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Home-Field Advantage Should Benefit The Royals, But Not For The Reasons You Suspect

Jeremy Bernfeld
KCUR 89.3
Royals fans will be cheering their team on in four games if the ALCS goes the full distance.

By virtue of winning the most games in the American League this season, and a win for the AL team in the All-Star Game, the Royals have home-field advantage throughout the playoffs.

But does the potential to play more at home really give the Royals a leg-up? Isn’t that just another one of those sports myths, like the one about the team with more heart and hustle always winning?

“The home field advantage: definitely no myth,” says Jon Wertheim, executive editor of Sports Illustrated.

Wertheim and University of Chicago economist Tobias Moskowitz co-authored Scorecasting: The Hidden Influences Behind How Sports Are Played and Games Are Won, which busts many common sports myths.

But not this one.

In baseball, the home team wins about 54 percent of the time, which is good news for the Royals. In the seven-game American League Championship Series, they could play four games at home.

So why does this advantage for the home side persist?

“The first instinct is that it’s the comfort of home and you’re sleeping in your own bed and the fans are cheering you and booing the other guys,” Wertheim says. “But there’s actually very little to suggest that performance drops.”

In other words, Wertheim and Moskowitz didn’t find evidence that batting averages dropped for visiting teams, or that pitchers suddenly get wild away from their home park. When they ran the numbers, they found that players generally play just as well at home as they do on the road.

But could visiting teams lose more often because of the hassles of travel, of waking up in an unfamiliar hotel room?

Probably not. When teams are away but close to home – think the New York Yankees going across town to play the New York Mets – home-field advantage holds up, Wertheim and Moskowitz found. In basketball, home teams don’t shoot free throws any better than visitors, even with thousands of fans screaming in their faces.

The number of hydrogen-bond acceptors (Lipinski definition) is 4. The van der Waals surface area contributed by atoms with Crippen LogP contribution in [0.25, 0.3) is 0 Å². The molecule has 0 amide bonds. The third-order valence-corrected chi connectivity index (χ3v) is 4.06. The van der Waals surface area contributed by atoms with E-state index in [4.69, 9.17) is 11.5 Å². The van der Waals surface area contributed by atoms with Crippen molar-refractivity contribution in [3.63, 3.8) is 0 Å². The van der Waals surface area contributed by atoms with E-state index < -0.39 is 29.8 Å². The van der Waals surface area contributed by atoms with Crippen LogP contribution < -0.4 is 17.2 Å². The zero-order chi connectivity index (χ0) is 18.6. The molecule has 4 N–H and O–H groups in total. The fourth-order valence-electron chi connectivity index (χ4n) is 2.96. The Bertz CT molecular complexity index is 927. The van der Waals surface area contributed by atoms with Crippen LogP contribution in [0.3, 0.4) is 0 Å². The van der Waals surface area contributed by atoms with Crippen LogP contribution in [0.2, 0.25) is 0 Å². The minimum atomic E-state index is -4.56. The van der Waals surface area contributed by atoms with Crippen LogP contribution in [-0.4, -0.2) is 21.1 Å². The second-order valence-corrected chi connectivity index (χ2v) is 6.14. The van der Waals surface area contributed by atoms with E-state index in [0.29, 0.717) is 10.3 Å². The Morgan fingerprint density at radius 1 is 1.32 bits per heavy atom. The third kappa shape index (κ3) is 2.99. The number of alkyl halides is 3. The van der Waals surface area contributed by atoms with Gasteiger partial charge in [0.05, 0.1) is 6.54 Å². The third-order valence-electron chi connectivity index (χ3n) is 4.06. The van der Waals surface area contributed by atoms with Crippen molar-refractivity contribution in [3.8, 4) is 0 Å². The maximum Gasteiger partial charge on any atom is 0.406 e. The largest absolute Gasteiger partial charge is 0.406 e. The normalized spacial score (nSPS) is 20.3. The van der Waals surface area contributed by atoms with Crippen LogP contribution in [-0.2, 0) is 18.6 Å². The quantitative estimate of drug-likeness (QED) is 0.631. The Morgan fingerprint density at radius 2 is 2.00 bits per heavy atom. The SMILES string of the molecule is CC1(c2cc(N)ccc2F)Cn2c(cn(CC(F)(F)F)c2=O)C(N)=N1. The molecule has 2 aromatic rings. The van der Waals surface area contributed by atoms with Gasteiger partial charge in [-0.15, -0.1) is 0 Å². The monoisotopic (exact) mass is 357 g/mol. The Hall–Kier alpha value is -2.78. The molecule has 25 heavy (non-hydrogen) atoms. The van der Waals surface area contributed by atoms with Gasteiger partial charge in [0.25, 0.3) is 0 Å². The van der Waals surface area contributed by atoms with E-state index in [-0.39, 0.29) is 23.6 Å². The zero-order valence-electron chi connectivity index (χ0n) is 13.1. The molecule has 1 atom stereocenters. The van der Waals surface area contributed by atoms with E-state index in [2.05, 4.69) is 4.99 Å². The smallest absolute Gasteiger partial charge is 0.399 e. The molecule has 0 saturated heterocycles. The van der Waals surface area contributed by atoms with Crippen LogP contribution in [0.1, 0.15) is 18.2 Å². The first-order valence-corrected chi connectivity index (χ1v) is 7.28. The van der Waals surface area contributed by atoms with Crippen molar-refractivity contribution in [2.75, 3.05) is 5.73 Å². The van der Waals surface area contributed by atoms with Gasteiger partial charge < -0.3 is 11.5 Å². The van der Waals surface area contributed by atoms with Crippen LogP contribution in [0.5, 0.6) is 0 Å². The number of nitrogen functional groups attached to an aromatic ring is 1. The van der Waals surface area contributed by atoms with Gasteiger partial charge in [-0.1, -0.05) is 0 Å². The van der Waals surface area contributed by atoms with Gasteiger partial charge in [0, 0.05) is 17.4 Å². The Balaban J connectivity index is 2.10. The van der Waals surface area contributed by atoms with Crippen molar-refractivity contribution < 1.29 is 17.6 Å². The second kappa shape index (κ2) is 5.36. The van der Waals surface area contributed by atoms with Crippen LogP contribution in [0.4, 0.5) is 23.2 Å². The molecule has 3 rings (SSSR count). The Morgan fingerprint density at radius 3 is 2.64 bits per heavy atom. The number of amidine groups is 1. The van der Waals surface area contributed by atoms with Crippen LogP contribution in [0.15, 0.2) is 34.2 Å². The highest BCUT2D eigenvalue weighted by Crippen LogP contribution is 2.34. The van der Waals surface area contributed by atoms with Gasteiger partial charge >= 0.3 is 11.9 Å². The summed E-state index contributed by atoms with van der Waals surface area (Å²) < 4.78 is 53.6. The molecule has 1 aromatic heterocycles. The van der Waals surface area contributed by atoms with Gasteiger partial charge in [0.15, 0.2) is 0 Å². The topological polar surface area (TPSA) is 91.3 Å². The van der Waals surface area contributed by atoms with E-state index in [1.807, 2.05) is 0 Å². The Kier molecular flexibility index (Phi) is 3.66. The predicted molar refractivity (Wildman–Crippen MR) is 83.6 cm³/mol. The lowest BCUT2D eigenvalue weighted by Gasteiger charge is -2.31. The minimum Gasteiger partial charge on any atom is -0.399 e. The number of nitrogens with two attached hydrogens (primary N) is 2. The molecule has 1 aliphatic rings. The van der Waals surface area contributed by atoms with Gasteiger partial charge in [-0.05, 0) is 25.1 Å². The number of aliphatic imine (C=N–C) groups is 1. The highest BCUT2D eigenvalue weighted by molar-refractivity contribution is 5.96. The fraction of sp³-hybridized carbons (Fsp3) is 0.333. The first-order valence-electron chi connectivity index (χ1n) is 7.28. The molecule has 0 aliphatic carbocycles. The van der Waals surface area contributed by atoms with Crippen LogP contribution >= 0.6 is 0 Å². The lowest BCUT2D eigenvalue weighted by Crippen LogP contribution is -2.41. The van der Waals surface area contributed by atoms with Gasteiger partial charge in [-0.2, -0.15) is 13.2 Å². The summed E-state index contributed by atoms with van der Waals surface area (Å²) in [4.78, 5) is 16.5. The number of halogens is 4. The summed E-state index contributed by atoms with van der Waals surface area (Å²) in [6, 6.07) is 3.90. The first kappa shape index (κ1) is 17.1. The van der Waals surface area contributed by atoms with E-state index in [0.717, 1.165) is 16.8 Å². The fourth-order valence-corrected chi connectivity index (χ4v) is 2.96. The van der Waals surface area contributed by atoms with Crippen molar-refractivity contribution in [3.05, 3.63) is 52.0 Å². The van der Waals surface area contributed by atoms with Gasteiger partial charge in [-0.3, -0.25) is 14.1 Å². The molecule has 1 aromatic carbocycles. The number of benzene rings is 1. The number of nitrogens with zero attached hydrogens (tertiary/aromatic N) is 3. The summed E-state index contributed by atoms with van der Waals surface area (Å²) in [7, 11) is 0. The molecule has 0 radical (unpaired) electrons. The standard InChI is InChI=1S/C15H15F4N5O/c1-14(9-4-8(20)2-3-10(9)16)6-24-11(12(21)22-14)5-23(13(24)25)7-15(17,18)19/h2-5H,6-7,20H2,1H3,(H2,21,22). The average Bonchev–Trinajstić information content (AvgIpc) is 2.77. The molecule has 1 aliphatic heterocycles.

In fact, the authors found home-field advantage probably has more to do with referees than anything else.

“The (statistical) bells starting going off when we looked at the officiating,” Wertheim says. “Whether it’s baseball, football, basketball hockey – the home team gets favorable calls, and more of them, from the officials,”

After diving into the data, they chalk it up mostly to unconscious biases that the umpires, referees, or line judges aren’t even aware of.

“You have fans screaming at you and you’re asked to make these snap decisions,” Wertheim says. “And if you make these judgment calls one way you’re going to get applauded and the other way you’re going to get booed. You’ve got thousands and thousands of fans telling you how you should be making that call. Even at a subconscious level that is not something that officials can divorce themselves from.”

Crowds influence players? Wrong. Travel is tough on players? Wrong. Turns out: home-field advantage may come down to natural, human nature.

“The loud fans, and the fans with their Thundersticks, and fans doing the wave – if they really wanted to make a difference they’d direct it at the umpires and not the players,” Wertheim says.

Lest Royals fans rest on their laurels, know this: the home-field advantage is actually less prevalent in baseball than in other sports. Home NBA teams, for instance, win about 63 percent of their games, compared to baseball’s 54 percent.

Jeremy Bernfeld is the editor of KCUR's Harvest Public Media. Find him on Twitter @JeremyHPM.

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